In a surprising move, Priceline (NASDAQ:PCLN), a leading online travel agency (OTA) announced its acquisition of Kayak, a leading travel search company, in November 2012. The two companies signed a definitive agreement for a stock and cash agreement of $1.8 billion. Priceline will pay $500 million in cash and the remaining $1.3 billion in equity for the deal, which is expected to close by mid 2013. The $40 per share price tag offered by Priceline marks a 54% premium over Kayak’s initial listing price of $26.
Priceline has been able to successfully leverage its past acquisitions, which have substantially contributed to its growth over the years – Booking.com (2005), Agoda.com (2007) and TravelJigsaw (2010). The Kayak deal seems to be in line with the company’s strategy of growing through acquisitions to build a robust and well-rounded travel portfolio. The Kayak acquisition is the biggest deal for Priceline so far as its previous acquisitions have been approximately $100 million each.
Though we do not believe that the acquisition will provide Priceline a substantial edge over other OTA’s in the global market, we feel that getting Kayak on board will help it close the gap with Expedia in the U.S. market.
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Here we list the potential benefits and inherent risks for Priceline from the Kayak acquisition.
Kayak Can Add Value to Priceline’s Travel Search & Advertising Platform
Priceline is the second largest online travel company in the world in terms of gross bookings. So far, Priceline has been focusing only on the transaction channel of online travel, i.e. selling travel products such as airline tickets, hotel rooms, cruise packages and car rental services. However, with the acquisition of Kayak, it marks its entry in the meta-search space. A meta-search engine is a search tool which collates results from multiple search engines giving a broader scope to user searches. Meta-search remains an integral part of the online travel booking supply chain.
We feel that the acquisition could serve as a way for Priceline to expand its paid search or advertising offerings, an area where it does not have much exposure currently. While revenues from advertising contribute very little to Priceline’s overall earnings, for Kayak, with a contribution of 58% in 2011, advertising is an important revenue stream. We believe that the expansion of its advertising platform can broaden and diversify Priceline’s revenue base.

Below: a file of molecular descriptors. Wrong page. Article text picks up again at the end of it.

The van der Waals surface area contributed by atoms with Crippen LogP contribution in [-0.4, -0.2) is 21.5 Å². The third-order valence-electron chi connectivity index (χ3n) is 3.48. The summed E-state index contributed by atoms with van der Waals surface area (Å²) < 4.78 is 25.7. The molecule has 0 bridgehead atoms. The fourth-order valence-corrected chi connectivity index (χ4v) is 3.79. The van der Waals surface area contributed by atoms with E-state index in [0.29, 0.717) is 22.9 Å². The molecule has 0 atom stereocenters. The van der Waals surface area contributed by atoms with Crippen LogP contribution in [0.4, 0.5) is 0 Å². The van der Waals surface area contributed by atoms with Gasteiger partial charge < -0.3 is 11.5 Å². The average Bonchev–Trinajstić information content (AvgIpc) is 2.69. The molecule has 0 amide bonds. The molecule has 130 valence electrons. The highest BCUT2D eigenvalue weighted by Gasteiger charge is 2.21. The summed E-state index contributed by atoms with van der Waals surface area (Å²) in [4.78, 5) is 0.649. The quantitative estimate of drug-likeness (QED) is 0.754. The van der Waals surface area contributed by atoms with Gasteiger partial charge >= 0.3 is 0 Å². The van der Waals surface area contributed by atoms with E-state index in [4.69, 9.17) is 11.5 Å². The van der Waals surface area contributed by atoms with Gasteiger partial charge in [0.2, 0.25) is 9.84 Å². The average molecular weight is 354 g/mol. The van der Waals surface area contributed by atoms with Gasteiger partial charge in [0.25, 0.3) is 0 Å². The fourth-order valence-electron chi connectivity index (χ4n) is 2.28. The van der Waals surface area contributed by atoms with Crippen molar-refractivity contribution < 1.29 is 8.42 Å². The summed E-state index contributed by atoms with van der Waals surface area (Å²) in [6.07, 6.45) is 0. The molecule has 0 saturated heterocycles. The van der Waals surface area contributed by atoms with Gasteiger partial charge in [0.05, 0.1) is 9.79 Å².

Potential Risk – There is a possibility that the acquisition will discourage Priceline’s competitors from advertising on Kayak. However, with a 53% share of the U.S. meta-search market, Kayak remains a great resource for customers and delivers attractive return on investment for its advertisers.  Thus, we do not foresee any significant decline in its advertising revenue post the acquisition.
Priceline Can Reduce Its Dependence on Google
According to Travel Trends, Priceline is one of Google’s biggest customers, having spent close to $375 million in online advertisement in Q3 2012 alone.  However, with Kayak on board, Priceline might reduce its dependence on Google to get traffic for its website. With the launch of Google Flight Search and Google Hotel Finder, many online travel companies have accused the online search engine of placing its results upfront, which negatively impacts the visibility of other travel products. Reducing its dependence on Google, Priceline can incur significant annual savings in its advertising budget going forward.
Kayak has a recognized brand name, and a substantial majority of its users visit the website directly rather than being routed through a search engine. Around 75% of the user queries received on Kayak in the first three months of 2012 was generated by direct visits to its websites, and only 10% were generated from general search engines.